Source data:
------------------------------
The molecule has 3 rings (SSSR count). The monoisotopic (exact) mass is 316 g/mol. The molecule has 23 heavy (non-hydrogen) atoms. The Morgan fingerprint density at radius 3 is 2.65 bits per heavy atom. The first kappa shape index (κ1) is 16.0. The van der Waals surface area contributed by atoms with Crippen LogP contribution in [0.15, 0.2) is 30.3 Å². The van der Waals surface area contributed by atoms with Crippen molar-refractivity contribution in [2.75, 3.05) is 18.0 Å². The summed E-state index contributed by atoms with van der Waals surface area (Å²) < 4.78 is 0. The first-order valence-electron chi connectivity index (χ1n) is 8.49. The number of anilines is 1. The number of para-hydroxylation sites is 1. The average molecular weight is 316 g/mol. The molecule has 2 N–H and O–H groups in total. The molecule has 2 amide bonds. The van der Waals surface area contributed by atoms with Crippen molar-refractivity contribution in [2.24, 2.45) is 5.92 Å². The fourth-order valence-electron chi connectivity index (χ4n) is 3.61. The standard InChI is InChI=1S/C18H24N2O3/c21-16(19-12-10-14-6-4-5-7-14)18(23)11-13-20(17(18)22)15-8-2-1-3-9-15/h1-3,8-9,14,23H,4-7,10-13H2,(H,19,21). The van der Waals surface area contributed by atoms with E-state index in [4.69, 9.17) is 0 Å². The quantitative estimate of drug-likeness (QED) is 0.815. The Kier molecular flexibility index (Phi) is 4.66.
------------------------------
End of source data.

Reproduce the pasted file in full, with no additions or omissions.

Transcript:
The molecule has 3 rings (SSSR count). The monoisotopic (exact) mass is 316 g/mol. The molecule has 23 heavy (non-hydrogen) atoms. The Morgan fingerprint density at radius 3 is 2.65 bits per heavy atom. The first kappa shape index (κ1) is 16.0. The van der Waals surface area contributed by atoms with Crippen LogP contribution in [0.15, 0.2) is 30.3 Å². The van der Waals surface area contributed by atoms with Crippen molar-refractivity contribution in [2.75, 3.05) is 18.0 Å². The summed E-state index contributed by atoms with van der Waals surface area (Å²) < 4.78 is 0. The first-order valence-electron chi connectivity index (χ1n) is 8.49. The number of anilines is 1. The number of para-hydroxylation sites is 1. The average molecular weight is 316 g/mol. The molecule has 2 N–H and O–H groups in total. The molecule has 2 amide bonds. The van der Waals surface area contributed by atoms with Crippen molar-refractivity contribution in [2.24, 2.45) is 5.92 Å². The fourth-order valence-electron chi connectivity index (χ4n) is 3.61. The standard InChI is InChI=1S/C18H24N2O3/c21-16(19-12-10-14-6-4-5-7-14)18(23)11-13-20(17(18)22)15-8-2-1-3-9-15/h1-3,8-9,14,23H,4-7,10-13H2,(H,19,21). The van der Waals surface area contributed by atoms with E-state index in [4.69, 9.17) is 0 Å². The quantitative estimate of drug-likeness (QED) is 0.815. The Kier molecular flexibility index (Phi) is 4.66.